Tigers have long fascinated people with their agility, super strength, and unique hunting methods. For centuries, tigers have adapted to dominate the ecological niche of the rainforest. Many people, especially children, would love to know everything tigers do in their natural habitat. That is why we bring you some of the most amazing and fun facts about tigers for kids.

The Siberian tiger (Panthera tigris altaica) is the only big cat that lives in the forests of Russia. The tiger is adapted to live in the cold habitat. An isolated population is also found in eastern Mongolia, Korea, and the Russian Far East. Only a few Siberian cats live in the wild and only 480-540 individuals survive. The International Union for Conservation of Nature (IUCN) has listed the Siberian tiger as a critically endangered species.

  • Tigers are not only the largest living cats, they are also one of the largest carnivorous land mammals, second only to polar bears.
  • Each tiger has unique stripes on its body. No individual resembles the other in its stripes. It’s like human fingerprints.
  • There are three extinct species: the Bali tiger, the Caspian tiger, and the Javan tiger. The white tiger is not a recognized subspecies; It is a pigment variant of the Bengal tiger.
  • Unlike any other cat, tigers are remarkable swimmers. They can even chase prey in the water. This is one of its traits that makes the tiger the deadliest land predator.
  • Big cats are crepuscular hunters in the sense that they remain active at dusk or in the early hours of darkness. They possess keen eyesight with the help of which the animal sees things quite clearly at night.
  • While Siberian cats are the largest subspecies, Malayan tigers are the smallest of the living cats. The South China tiger is possibly the rarest of all cats.
  • Big cats do not live in Africa and you have probably never seen some of the African animals like the ostrich. Tigers are Asian species.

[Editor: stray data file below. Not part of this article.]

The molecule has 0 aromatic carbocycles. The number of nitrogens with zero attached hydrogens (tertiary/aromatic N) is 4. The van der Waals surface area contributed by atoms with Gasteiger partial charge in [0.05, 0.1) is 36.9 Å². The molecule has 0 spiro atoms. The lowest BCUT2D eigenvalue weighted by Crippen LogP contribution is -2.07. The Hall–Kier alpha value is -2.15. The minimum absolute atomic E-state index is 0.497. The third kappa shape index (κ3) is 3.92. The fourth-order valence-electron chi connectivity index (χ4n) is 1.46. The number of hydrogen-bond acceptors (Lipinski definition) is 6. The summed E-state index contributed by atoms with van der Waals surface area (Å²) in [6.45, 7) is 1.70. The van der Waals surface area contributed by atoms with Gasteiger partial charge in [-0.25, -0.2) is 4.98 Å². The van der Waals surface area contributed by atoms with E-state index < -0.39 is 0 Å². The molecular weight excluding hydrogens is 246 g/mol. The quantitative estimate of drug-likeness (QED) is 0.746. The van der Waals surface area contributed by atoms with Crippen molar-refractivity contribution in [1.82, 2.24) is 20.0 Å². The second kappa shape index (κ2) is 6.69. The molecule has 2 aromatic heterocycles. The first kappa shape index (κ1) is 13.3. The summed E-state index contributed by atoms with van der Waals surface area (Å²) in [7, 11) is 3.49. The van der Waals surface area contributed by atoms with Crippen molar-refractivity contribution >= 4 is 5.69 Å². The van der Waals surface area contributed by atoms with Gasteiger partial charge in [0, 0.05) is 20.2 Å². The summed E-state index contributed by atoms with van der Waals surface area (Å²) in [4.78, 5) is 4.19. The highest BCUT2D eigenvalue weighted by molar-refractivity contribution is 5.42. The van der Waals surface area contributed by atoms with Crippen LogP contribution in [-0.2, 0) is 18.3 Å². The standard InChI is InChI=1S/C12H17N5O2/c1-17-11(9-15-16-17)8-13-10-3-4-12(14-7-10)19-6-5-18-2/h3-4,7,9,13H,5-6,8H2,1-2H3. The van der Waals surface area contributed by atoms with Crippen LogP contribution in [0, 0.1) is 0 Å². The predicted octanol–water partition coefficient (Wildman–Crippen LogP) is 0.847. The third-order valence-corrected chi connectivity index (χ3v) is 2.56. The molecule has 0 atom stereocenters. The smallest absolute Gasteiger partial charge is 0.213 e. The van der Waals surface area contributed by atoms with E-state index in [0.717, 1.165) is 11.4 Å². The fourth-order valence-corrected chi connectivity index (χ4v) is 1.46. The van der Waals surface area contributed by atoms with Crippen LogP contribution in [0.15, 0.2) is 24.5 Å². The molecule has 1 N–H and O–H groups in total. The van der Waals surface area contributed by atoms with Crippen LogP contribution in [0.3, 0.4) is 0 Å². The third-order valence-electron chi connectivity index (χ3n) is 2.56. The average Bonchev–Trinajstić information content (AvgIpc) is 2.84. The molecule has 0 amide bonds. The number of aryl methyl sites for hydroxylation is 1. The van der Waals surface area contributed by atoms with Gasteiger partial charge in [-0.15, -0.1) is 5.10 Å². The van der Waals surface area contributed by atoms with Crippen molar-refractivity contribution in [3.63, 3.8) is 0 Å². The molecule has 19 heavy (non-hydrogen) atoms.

• Cats prefer to make their homes in dense forest habitats that also offer some water. They need to drink most of the day and tigers never live too far from a water source.
  • Unlike cheetahs, big cats feed on medium to large-sized prey. She has the ability to take down prey almost the size of her own. Tigers are purely carnivorous.
  • These cats are endangered species. In 1900 there were around 100,000 tigers surviving in the wild, but now fewer than 6,000 remain in the natural rainforest.
  • The Siberian tiger is the only tiger subspecies that goes by many names. The cat is also called the Amur tiger, Korean tiger, Ussurian tiger, and Manchurian tiger.
  • Siberian cats are only slightly larger than the Bengal subspecies. The Bengal and Siberian tigers are the largest living cats. The Siberian cat is the second largest land-based land mammal.
  • The Siberian cat has the largest skull of all cats and resembles a lion’s skull in size.
  • Because they live in cold places, Siberian cats are insulated with a dense coat. Also, they have longer whiskers than those of Bengal tigers.
  • The historical range of Siberian cats includes Lake Baikal, Northeast China, and Manchuria. Currently the cat has become extinct in all these areas.
  • Siberian tigers like to make their homes in coniferous deciduous complexes and Korean broadleaf pine forests. They make habitats in wooded forests because it allows them to hide in the forest.
  • A cat also preys on Siberian roe deer, wild boar, sika deer, and Manchurian wapiti.
  • The Amur tiger population has increased from 331 to 540 in the last ten years. The main reason is that now most of the tigers are bred in reserves and protected areas.
  • They are great travelers. Siberian cats cover up to 1,000 km (620 miles) of distance. The only barrier is the border between the countries.
  • Amur tigers are solitary outside of the breeding months. During the mating season, the male spends almost a week with the female, after which they both leave. The female leaves urine marks on the tree showing her willingness to mate. She also marks her territory by either scratching trees or leaving urine deposits.